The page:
“The problem isn’t the pay as much as it is we’re rural, there just aren’t that many people out here. There were years ago, but there aren’t now,” said Carl Parker, an officer with the Kansas Organization of State Employees chapter at Larned State Hospital. “We have people driving in (to work) from as far away as Hutchinson, Hays and Ellsworth.”

Parker said he was speaking in his role as a KOSE chapter vice president, not as a 17-year employee of the hospital.

“The other thing is people around here have heard so many bad things about how people are treated, about the overtime and how you never know when you’ll get off work,” he said. “If you supposed to get off at 3 p.m., they’ll call you at the last minute and say you have to stay until 7 p.m. That happens all the time.”

KHI News Service talked and emailed with various Larned hospital workers. Most agreed to discuss their work only on condition of anonymity.

Representative of the comments were these emailed by a nurse:

“Everyone is frustrated with having to stay all the time, people are having to stay 2-4 times per week, they’re tired and burnt out. Then we talk about keeping a positive attitude. How are people supposed to keep a positive attitude when we never even know when we’re going to get to go home. We spend more time at work than we do at home!"

SRS officials downplayed the commission's report, saying the understaffing has been a persistent problem at the facility and that efforts are underway to correct the problems cited in what they described as a routine outside review.

“We have clarified some of the findings and are in the process of remedying the other issues that were identified,” de Rocha said. “Accreditation reviews are a regular occurrence at institutions of this type. The purpose of the accreditation process is to identify problem areas, strengthen the hospitals performance processes and improve the care they deliver, not to force their closure.”

'Loud and clear'

But others said the report pointed to serious problems.

“When you don’t have enough staff you’re not treating people, you’re just warehousing them,” said Charlie Ross, who leads the Depression and Bipolar Support Alliance in Lawrence. Ross been hospitalized twice for his mental illness.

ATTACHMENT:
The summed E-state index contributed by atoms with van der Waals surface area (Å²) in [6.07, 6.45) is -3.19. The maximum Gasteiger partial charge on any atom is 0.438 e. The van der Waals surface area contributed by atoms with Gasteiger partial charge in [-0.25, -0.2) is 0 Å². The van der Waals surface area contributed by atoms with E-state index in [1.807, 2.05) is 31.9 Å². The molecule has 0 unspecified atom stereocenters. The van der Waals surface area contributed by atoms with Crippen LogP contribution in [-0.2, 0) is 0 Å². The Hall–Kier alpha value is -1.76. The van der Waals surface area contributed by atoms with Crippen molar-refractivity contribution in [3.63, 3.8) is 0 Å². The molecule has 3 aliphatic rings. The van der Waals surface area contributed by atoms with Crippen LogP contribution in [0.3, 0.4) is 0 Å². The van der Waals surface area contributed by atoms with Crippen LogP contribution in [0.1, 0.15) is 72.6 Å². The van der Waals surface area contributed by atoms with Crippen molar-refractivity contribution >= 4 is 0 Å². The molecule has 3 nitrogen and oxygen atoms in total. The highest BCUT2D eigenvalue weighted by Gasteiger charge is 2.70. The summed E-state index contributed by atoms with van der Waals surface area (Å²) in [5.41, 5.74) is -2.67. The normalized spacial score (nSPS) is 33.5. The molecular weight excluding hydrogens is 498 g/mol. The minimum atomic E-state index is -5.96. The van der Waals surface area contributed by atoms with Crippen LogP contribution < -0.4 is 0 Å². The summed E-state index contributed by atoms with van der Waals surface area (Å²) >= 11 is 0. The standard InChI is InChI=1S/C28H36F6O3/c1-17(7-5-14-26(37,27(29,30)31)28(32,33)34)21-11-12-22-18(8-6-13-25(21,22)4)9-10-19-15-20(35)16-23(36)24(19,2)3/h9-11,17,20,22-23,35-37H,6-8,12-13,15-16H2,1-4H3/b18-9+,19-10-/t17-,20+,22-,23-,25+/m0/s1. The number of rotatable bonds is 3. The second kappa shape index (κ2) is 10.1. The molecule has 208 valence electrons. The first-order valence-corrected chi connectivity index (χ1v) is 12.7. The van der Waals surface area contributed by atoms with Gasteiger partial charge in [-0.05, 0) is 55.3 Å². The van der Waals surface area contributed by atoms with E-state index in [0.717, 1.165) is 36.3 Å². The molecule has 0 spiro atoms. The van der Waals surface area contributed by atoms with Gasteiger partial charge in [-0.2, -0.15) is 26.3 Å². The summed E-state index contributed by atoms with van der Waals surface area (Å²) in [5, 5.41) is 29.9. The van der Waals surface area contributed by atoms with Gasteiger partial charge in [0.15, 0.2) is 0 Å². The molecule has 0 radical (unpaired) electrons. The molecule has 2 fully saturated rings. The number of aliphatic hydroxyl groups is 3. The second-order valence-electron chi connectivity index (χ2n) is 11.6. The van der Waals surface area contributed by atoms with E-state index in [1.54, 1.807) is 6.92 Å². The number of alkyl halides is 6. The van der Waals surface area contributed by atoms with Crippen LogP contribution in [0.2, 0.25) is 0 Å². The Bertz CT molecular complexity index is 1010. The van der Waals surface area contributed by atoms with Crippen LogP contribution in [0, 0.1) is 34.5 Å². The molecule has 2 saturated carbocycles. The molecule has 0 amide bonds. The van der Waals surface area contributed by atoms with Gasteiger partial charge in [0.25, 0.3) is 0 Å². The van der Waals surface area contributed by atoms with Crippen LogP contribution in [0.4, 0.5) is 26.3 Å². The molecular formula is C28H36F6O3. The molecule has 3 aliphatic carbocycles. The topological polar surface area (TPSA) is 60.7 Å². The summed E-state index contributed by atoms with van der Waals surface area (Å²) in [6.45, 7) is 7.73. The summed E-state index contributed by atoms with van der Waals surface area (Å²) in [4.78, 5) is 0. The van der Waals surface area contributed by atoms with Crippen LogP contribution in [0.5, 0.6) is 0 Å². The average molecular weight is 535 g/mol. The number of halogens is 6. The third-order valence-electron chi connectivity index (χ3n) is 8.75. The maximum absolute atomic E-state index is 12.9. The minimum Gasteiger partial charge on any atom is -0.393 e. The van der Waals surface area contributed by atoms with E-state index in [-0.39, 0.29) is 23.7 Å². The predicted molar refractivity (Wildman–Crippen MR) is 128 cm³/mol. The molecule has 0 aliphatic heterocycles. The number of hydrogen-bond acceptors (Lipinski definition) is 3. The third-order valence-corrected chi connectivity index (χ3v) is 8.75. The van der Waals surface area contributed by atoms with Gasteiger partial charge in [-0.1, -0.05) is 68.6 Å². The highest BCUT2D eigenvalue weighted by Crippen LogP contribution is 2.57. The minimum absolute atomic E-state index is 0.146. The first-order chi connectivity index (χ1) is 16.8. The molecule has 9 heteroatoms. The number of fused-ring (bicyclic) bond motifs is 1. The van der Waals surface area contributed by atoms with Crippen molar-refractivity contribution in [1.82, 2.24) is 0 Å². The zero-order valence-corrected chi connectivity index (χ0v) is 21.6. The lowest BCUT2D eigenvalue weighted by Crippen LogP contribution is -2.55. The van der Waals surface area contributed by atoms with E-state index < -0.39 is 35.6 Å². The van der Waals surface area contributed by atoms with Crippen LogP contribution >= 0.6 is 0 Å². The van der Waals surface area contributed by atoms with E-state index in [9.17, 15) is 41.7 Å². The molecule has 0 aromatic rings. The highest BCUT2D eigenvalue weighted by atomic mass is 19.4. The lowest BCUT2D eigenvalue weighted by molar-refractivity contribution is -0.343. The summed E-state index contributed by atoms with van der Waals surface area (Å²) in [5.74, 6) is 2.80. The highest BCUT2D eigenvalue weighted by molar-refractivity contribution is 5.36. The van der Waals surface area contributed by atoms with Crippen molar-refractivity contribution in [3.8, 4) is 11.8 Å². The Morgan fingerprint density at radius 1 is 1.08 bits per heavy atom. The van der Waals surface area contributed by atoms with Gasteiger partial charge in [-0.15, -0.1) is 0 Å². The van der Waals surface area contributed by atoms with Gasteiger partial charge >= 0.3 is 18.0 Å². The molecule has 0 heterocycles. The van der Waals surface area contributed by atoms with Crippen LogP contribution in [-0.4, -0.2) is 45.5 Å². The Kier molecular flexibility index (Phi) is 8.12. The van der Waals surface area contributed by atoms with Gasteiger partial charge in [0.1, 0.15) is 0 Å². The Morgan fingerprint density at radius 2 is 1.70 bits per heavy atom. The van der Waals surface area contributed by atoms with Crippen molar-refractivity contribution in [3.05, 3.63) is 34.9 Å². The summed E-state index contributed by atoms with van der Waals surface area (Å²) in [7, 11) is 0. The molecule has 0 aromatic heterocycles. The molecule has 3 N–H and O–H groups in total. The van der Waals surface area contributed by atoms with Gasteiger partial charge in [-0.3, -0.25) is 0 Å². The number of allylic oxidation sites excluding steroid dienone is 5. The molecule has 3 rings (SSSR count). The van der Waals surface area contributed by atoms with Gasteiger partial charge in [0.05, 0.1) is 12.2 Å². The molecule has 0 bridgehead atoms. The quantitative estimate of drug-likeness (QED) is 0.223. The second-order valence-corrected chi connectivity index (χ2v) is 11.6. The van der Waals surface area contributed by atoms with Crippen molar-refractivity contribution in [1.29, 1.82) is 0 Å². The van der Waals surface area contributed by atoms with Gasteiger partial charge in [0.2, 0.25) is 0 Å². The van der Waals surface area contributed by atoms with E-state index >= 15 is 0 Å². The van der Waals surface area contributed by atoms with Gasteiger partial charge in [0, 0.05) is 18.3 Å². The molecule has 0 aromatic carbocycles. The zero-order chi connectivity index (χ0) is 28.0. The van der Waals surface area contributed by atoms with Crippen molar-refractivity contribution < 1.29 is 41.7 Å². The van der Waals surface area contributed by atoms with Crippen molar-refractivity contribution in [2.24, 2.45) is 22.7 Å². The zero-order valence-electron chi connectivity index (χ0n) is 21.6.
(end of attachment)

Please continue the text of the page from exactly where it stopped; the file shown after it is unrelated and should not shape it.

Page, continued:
“The place (Larned) is totally disorganized — that comes through pretty loud and clear,” from the report, said Stephen Feinstein, a former state hospital superintendent in Kansas and Oregon and a past president of the National Alliance on Mental Illness.

“This is one of the worst surveys I’ve ever seen,” said Greg Valentine, a former superintendent of Osawatomie State Hospital and the Rainbow Mental Health Facility in Kansas City, Kan.

Valentine is now director at the Delaware Psychiatric Center in New Castle, Del.

Haulmark last week described the commission findings to the House Social Services Budget Committee.

De Rocha said SRS would continue to “make regular reports, as required, on the situation until oversight of the hospitals is handed over.”

Earlier this year, the governor proposed moving SRS programs for the disabled, including the hospitals for the mentally ill, to the Department on Aging, which is slated to become the new Department for Aging and Disability Services. The governor’s proposed reorganization is scheduled to become effective July 1.

Brownback has recommended spending an additional $2.1 million to expand the Sexual Predator Treatment Program at the hospital, which currently is over capacity. And Haulmark said SRS might make additional requests of the Legislature during the wrap-up session, if agency officials determine they don't have all they need to address the problems cited in the commission report.